For example, Native Americans had only three domesticated animals before 1492: llamas, turkeys, and dogs. Why only three? Weren’t there wild horses and cattle in America too? Actually, fossil records show huge populations of horses, oxen, and millions of other large mammals in the Americas until about 11,000 BC. What happened around 11,000 BC? You guessed it: man showed up via the Bering Strait. The American horses, oxen and other large mammals, having never experienced a human predator, approached the new arrivals like slobbering puppy dogs, and were consequently turned into steaks. In fact, it was steaks every night for a couple thousand years for the new immigrants, until most of the continents’ large mammals— and all but one suitable candidate for domestication— were wiped out.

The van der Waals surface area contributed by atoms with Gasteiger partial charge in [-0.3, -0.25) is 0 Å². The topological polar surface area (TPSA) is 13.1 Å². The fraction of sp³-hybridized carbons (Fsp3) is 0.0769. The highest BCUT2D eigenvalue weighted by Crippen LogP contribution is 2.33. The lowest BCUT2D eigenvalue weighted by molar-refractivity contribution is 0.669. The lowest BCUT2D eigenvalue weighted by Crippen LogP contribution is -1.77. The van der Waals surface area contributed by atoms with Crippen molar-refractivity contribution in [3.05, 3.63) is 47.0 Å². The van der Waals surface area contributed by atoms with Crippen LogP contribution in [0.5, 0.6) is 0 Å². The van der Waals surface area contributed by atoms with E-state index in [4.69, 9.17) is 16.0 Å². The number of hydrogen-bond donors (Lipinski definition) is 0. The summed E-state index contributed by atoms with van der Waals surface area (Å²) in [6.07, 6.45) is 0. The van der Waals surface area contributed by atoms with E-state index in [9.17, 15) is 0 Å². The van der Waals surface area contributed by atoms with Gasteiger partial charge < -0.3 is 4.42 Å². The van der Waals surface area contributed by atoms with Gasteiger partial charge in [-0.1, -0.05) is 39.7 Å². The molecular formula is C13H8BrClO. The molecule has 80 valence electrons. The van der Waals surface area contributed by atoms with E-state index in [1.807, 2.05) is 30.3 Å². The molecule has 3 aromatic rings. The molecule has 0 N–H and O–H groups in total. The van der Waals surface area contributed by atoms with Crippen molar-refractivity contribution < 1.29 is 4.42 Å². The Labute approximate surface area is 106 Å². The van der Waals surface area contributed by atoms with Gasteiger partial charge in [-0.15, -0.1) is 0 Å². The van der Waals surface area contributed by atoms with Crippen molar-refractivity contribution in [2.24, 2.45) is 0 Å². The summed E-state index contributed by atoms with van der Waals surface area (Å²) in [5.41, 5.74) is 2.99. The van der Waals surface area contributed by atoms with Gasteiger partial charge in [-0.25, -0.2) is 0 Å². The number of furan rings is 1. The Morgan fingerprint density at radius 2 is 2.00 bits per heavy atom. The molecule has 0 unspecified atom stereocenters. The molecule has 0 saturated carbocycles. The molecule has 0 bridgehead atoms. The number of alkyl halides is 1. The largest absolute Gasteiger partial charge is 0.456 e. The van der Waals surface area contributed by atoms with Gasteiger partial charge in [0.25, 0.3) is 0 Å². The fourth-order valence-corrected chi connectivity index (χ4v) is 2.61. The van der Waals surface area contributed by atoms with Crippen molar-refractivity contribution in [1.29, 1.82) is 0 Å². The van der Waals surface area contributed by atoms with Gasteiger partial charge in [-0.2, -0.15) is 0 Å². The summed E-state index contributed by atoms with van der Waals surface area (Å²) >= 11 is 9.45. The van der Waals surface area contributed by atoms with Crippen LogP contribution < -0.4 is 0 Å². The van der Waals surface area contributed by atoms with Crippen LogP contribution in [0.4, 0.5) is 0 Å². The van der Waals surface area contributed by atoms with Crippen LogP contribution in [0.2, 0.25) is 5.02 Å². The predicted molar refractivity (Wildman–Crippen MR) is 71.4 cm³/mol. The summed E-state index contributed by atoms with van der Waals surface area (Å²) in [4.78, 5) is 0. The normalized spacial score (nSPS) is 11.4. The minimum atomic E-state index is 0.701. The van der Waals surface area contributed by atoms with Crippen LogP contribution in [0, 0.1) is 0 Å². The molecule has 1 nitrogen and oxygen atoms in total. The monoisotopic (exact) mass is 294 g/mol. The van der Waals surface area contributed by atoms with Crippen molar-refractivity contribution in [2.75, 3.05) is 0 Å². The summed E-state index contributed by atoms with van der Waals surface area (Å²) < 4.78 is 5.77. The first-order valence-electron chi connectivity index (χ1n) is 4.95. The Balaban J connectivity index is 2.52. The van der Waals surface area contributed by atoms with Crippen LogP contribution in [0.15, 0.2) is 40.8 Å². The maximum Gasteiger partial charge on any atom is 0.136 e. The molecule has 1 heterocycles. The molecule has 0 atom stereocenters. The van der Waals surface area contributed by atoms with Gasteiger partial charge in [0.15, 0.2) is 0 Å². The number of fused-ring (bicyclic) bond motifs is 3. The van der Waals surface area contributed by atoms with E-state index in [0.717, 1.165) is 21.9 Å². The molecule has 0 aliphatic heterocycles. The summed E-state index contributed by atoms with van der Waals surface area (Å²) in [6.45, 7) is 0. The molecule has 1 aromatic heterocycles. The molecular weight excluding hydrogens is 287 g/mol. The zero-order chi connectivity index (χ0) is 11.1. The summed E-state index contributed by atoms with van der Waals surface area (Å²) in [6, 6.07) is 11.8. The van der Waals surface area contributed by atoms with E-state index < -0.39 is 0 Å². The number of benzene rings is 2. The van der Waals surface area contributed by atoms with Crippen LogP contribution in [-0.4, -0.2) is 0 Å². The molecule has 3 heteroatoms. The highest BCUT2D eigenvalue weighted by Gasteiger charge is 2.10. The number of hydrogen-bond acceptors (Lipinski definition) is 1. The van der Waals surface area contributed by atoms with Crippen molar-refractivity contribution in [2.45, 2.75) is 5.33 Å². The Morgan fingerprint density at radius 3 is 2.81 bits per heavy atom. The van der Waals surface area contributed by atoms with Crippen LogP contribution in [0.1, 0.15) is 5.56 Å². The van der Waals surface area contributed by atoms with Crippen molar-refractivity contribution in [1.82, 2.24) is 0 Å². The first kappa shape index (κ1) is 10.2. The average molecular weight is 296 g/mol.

Now this is fascinating enough, but then consider that because the Native Americans didn't have any horses, oxen, pigs, etc. left to exploit as beasts of burden and domesticated food sources, they also lost the civilizational benefits those animals would have brought (and did bring to Eurasians), not the least of which is germs. Yes, germs. Because the Native Americans didn't live in close proximity to a plethora of "farm animals" like their counterparts in Eurasia, they lacked the "petri dish" wherein deadly germs could grow and proliferate. They thus failed to develop the infectious diseases and (more importantly) the antibodies to those diseases that might have protected them from the germs of invading Europeans when Señor Columbus and his crew showed up.